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Crotchet Castle

REV. DR. FOLLIOTT. Well, sir, that may be. Excellent potted char. The Lord
deliver me from the learned friend.
MR. CROTCHET. Well, Doctor, for your comfort, here is a declaration of the
learned friend's that he will never take office.
REV. DR. FOLLIOTT. Then, sir, he will be in office next week. Peace be with
him. Sugar and cream.
MR. CROTCHET. But, Doctor, are you for Chainmail Hall on Christmas Day?
REV. DR. FOLLIOTT. That am I, for there will be an excellent dinner, though,
peradventure, grotesquely served.
MR. CROTCHET. I have not seen my neighbour since he left us on the canal.
REV. DR. FOLLIOTT. He has married a wife, and brought her home.
LADY CLARINDA. Indeed! If she suits him, she must be an oddity: it will be
amusing to see them together.
LORD BOSSNOWL. Very amusing. He! He! Mr. Firedamp. Is there any water
about Chainmail Hall?
REV. DR. FOLLIOTT. An old moat.
MR. FIREDAMP. I shall die of malaria.
MR. TRILLO. Shall we have any music?
REV. DR. FOLLIOTT. An old harper.
MR. TRILLO. Those fellows are always horridly out of tune. What will he play?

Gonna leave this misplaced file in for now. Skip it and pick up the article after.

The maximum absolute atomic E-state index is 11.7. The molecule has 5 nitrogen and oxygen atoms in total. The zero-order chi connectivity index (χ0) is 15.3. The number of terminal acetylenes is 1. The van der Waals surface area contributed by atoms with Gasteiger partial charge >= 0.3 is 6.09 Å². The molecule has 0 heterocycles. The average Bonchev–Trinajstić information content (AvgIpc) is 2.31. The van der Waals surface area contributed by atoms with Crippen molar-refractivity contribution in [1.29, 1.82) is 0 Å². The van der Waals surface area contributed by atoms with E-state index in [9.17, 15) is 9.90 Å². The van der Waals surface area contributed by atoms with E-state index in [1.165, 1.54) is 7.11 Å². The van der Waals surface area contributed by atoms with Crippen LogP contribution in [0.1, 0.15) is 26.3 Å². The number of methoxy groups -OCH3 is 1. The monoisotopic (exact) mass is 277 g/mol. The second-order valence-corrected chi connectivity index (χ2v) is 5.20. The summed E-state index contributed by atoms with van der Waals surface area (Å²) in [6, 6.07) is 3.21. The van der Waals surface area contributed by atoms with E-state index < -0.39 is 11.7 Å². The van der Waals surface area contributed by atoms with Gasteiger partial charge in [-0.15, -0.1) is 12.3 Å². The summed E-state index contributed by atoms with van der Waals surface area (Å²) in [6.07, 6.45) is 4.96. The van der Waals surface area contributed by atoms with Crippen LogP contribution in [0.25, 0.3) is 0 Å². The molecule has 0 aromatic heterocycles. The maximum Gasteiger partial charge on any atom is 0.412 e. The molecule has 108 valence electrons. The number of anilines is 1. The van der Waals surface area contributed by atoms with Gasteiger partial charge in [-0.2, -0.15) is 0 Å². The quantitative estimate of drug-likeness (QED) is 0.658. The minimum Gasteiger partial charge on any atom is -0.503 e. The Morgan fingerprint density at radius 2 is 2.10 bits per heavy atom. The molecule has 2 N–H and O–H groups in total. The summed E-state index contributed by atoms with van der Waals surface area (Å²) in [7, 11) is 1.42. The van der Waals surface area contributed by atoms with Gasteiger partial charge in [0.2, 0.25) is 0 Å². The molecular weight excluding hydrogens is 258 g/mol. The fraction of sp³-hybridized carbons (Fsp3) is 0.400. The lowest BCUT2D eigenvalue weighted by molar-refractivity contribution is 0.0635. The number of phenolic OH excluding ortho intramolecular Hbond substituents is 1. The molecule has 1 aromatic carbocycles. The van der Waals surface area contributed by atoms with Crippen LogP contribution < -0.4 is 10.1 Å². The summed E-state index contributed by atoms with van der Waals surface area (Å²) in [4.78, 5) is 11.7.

REV. DR. FOLLIOTT. Old songs and marches.
MR. SKIONAR. Among so many old things, I hope we shall find Old Philosophy.
REV. DR. FOLLIOTT. An old woman.
MR. PHILPOT. Perhaps an old map of the river in the twelfth century.
REV. DR. FOLLIOTT. No doubt.
MR. MAC QUEDY. How many more old things?
REV. DR. FOLLIOTT. Old hospitality; old wine; old ale; all the images of old
England; an old butler.
MR. TOOGOOD. Shall we all be welcome?
REV. DR. FOLLIOTT. Heartily; you will be slapped on the shoulder, and called
Old Boy.
LORD BOSSNOWL. I think we should all go in our old clothes. He! He!
REV. DR. FOLLIOTT. You will sit on old chairs, round an old table, by the light of
old lamps, suspended from pointed arches, which, Mr. Chainmail says, first came
into use in the twelfth century, with old armour on the pillars and old banners in
the roof.
LADY CLARINDA. And what curious piece of antiquity is the lady of the
mansion?
REV. DR. FOLLIOTT. No antiquity there; none.
LADY CLARINDA. Who was she?
REV. DR. FOLLIOTT. That I know not.
LADY CLARINDA. Have you seen her?
REV. DR. FOLLIOTT. I have.
LADY CLARINDA. Is she pretty?
REV. DR. FOLLIOTT. More,--beautiful. A subject for the pen of Nonnus or the
pencil of Zeuxis. Features of all loveliness, radiant with all virtue and intelligence.
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